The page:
• Earn up to $18 commission for every new subscription
  • 10% revenue share on gift card, gift box, and shop purchases
  • Variety of updated creative

Special coupons and seasonal promotional opportunities

  • Performance and bonus incentives for our partners
  • Opportunity to try Winc on the house!

Well, it seems this is the norm today, linking what appears to be advice to a seller like Drizly or winc for commissions. This goes way beyond the “refer a friend and get $20 off your next order.”

But just to be sure, I checked out other subscription wine clubs only to find some like the Cellars wine club that make even more lucrative proposals for affiliates:

  • 15% commission, no joining cost.
  • High average order of $192: That’s an average $28.80 commission on every order!
  • Lengthy 120-day cookie: As long as one customer signs up for one of our clubs within 120 days of their first click-through, you earn a commission.
  • Commission paid daily.
  • Use our high-quality images and easy to share information to assist your promotion.
  • Our staff is available to assist with individualized campaign strategies.
  • Access to special promotions and incentive programs.

Yes, we are talking real bucks $$$ and, yes, it is widespread.

A few reviewers, sorry, affiliates, will fess up in the beginning, as did this one:

“This article includes affiliate links. That means we will be compensated if this Winc review convinces you it is the right wine club for you.”

Sometimes on other sites a disclaimer appears in tiny print as a link at the bottom of a website. Such as this one which touts winc:

“Just so you know, this post may contain affiliate links. Meaning I receive commissions for purchases made through those links, at no cost to you. Please understand that I have experience with all of these companies, and I recommend them because they are helpful and useful, not because of the small commissions I make if you decide to buy something.”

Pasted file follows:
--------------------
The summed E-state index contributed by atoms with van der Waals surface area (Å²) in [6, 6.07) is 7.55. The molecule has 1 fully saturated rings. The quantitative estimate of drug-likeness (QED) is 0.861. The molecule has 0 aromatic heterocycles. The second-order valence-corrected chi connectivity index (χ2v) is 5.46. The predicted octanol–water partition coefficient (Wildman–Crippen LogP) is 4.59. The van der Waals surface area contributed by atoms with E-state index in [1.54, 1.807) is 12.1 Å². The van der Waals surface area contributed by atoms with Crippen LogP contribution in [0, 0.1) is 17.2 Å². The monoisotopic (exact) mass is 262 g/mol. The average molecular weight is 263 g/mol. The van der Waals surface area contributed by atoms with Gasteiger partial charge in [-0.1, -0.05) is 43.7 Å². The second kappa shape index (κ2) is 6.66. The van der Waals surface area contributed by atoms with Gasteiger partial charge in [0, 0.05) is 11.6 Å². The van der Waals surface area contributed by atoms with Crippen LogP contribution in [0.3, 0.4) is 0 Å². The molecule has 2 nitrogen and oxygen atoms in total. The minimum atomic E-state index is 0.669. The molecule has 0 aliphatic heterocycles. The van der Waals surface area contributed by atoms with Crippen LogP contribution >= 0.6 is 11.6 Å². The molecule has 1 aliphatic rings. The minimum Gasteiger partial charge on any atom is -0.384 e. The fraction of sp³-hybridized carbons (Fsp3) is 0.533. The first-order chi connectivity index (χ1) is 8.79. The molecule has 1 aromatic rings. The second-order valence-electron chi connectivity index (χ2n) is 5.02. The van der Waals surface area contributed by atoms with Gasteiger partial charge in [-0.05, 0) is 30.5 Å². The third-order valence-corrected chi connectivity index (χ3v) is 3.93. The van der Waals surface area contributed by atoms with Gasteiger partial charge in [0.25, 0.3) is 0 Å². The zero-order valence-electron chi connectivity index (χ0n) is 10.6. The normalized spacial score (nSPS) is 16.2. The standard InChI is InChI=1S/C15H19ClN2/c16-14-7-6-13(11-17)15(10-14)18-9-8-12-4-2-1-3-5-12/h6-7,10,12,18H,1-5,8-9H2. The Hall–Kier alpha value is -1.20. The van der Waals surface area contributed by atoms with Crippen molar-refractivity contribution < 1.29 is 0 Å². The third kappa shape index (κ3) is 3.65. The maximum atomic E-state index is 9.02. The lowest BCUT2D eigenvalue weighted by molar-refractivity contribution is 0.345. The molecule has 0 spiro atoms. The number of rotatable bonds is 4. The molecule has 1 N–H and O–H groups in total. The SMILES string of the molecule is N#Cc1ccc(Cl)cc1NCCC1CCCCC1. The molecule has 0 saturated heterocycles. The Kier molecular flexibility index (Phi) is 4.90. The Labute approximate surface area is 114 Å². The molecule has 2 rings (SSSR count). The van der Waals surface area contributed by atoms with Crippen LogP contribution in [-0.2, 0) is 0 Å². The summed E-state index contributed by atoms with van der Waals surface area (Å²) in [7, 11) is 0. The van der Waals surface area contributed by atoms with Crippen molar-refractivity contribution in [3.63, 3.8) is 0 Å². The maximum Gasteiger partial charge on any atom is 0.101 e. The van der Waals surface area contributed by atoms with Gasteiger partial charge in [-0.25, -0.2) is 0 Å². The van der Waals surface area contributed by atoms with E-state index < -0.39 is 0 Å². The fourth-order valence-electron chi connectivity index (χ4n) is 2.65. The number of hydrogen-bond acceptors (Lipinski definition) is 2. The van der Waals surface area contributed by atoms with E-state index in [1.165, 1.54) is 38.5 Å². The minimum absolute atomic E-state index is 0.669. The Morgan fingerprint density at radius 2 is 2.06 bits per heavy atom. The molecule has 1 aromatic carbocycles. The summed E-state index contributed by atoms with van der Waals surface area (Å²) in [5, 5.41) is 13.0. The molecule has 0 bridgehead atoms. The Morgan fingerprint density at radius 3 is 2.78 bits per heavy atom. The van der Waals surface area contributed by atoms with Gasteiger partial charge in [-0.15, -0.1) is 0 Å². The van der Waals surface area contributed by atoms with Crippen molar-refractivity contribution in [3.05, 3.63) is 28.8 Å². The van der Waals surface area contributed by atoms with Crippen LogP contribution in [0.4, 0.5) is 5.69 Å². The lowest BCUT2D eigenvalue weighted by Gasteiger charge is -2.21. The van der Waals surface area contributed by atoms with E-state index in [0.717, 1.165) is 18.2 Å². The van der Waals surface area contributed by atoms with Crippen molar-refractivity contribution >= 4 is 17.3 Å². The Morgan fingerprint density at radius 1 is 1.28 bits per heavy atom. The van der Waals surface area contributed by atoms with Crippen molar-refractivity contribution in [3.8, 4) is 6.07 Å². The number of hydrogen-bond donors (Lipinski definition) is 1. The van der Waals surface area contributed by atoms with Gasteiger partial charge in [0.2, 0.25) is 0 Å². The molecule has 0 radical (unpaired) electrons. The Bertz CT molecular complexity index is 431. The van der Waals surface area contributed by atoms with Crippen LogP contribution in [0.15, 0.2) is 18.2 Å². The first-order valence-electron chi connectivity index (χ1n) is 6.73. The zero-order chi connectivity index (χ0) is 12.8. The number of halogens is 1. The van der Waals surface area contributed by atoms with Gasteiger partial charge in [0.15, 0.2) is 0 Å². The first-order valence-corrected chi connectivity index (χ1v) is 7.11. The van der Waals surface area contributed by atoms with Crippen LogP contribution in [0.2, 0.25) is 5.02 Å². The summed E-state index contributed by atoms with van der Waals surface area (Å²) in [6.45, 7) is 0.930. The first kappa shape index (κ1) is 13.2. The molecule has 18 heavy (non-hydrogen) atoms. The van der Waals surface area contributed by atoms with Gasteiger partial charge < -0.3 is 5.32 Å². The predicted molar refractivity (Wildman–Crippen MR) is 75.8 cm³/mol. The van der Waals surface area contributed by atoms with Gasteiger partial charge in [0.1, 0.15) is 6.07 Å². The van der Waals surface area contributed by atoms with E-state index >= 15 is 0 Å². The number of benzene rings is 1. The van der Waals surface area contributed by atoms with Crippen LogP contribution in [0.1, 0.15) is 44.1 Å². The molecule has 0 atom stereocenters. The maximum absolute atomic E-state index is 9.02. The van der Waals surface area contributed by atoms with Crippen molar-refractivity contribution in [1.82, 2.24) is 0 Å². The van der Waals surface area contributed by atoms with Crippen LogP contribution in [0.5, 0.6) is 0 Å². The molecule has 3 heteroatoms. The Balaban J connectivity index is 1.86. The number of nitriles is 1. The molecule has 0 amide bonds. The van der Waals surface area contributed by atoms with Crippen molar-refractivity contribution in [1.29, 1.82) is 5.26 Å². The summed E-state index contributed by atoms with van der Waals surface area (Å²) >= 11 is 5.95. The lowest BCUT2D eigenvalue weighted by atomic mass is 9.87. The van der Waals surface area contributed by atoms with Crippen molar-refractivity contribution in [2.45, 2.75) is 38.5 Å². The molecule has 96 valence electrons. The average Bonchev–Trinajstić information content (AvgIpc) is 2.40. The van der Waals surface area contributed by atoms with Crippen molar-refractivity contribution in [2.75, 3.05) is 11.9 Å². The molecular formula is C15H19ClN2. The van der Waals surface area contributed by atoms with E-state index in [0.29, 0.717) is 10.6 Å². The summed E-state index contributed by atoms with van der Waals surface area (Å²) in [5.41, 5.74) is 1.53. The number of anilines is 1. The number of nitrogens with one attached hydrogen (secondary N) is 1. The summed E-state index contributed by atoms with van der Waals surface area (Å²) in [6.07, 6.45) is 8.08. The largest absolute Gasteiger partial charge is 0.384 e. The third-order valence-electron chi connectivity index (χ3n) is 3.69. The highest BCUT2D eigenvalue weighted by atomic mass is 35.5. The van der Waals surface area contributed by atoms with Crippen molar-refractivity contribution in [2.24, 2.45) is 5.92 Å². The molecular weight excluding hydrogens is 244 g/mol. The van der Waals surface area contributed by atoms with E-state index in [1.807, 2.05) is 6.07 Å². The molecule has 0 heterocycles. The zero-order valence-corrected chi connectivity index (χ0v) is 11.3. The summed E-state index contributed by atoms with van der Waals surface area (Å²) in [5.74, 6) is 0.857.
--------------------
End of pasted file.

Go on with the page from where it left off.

Or this one:

“The wine club offers that appear on our website are from wine club companies from which http://www.thewineclubreviews.com receives compensation. This compensation may impact how and where products appear on this site (including, for example, the order in which they appear). This site does not include all wine club companies, or all available wine club offers.”

Somehow it is worth noting the author who rated winc tops describes himself this way:

“The author of this site is not a professional wine taster but simply loves to cook as a hobby and is extremely passionate about it.”

How about those credentials? Well, hard to say if he’s passionate about wine or cooking. Or commissions.

But who cares. At least he didn’t describe himself as a “ wine influencer.”

Now some will say, “so what?” Websites can be so easily equipped with links and cookies that this is normal and no one is being harmed. 

That reminds me of those famous words recently uttered, “Get over it.”

But I can’t get over it because, as you’ll see in my next post, wine is not just another consumer product and marketing through affiliates is becoming big business.

Just google “top wine affiliates program” and see what I mean.